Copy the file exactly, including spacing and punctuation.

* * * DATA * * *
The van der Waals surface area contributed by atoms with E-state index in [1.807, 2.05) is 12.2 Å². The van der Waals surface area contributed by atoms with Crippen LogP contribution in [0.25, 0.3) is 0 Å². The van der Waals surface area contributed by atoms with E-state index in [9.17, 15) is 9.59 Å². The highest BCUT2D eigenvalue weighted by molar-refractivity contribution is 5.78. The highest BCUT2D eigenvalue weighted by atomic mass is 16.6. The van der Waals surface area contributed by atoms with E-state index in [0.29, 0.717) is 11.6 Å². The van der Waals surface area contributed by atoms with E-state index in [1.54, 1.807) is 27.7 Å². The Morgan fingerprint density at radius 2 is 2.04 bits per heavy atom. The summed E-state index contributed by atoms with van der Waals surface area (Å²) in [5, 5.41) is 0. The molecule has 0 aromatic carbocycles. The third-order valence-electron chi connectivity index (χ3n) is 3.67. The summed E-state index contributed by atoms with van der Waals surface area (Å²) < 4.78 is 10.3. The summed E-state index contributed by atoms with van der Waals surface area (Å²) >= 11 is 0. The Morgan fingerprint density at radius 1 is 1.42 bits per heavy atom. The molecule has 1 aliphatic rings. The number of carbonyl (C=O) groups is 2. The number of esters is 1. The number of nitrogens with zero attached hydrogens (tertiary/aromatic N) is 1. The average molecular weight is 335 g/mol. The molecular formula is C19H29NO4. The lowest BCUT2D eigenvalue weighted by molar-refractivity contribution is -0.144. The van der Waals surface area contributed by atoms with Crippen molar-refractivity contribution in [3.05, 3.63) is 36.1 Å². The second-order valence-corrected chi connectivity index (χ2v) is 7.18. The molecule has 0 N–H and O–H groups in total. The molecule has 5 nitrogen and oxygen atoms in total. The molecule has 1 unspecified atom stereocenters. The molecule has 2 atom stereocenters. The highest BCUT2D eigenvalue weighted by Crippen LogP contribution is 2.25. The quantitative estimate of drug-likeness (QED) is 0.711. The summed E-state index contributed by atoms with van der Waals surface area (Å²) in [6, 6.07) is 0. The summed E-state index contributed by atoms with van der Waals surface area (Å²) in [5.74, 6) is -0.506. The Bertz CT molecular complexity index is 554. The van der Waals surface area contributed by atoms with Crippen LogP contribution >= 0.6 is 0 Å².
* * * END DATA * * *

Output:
The van der Waals surface area contributed by atoms with E-state index in [1.807, 2.05) is 12.2 Å². The van der Waals surface area contributed by atoms with Crippen LogP contribution in [0.25, 0.3) is 0 Å². The van der Waals surface area contributed by atoms with E-state index in [9.17, 15) is 9.59 Å². The highest BCUT2D eigenvalue weighted by molar-refractivity contribution is 5.78. The highest BCUT2D eigenvalue weighted by atomic mass is 16.6. The van der Waals surface area contributed by atoms with E-state index in [0.29, 0.717) is 11.6 Å². The van der Waals surface area contributed by atoms with E-state index in [1.54, 1.807) is 27.7 Å². The Morgan fingerprint density at radius 2 is 2.04 bits per heavy atom. The summed E-state index contributed by atoms with van der Waals surface area (Å²) in [5, 5.41) is 0. The molecule has 0 aromatic carbocycles. The third-order valence-electron chi connectivity index (χ3n) is 3.67. The summed E-state index contributed by atoms with van der Waals surface area (Å²) < 4.78 is 10.3. The summed E-state index contributed by atoms with van der Waals surface area (Å²) >= 11 is 0. The Morgan fingerprint density at radius 1 is 1.42 bits per heavy atom. The molecule has 1 aliphatic rings. The number of carbonyl (C=O) groups is 2. The number of esters is 1. The number of nitrogens with zero attached hydrogens (tertiary/aromatic N) is 1. The average molecular weight is 335 g/mol. The molecular formula is C19H29NO4. The lowest BCUT2D eigenvalue weighted by molar-refractivity contribution is -0.144. The van der Waals surface area contributed by atoms with Crippen molar-refractivity contribution in [3.05, 3.63) is 36.1 Å². The second-order valence-corrected chi connectivity index (χ2v) is 7.18. The molecule has 0 N–H and O–H groups in total. The molecule has 5 nitrogen and oxygen atoms in total. The molecule has 1 unspecified atom stereocenters. The molecule has 2 atom stereocenters. The highest BCUT2D eigenvalue weighted by Crippen LogP contribution is 2.25. The quantitative estimate of drug-likeness (QED) is 0.711. The summed E-state index contributed by atoms with van der Waals surface area (Å²) in [6, 6.07) is 0. The summed E-state index contributed by atoms with van der Waals surface area (Å²) in [5.74, 6) is -0.506. The Bertz CT molecular complexity index is 554. The van der Waals surface area contributed by atoms with Crippen LogP contribution >= 0.6 is 0 Å².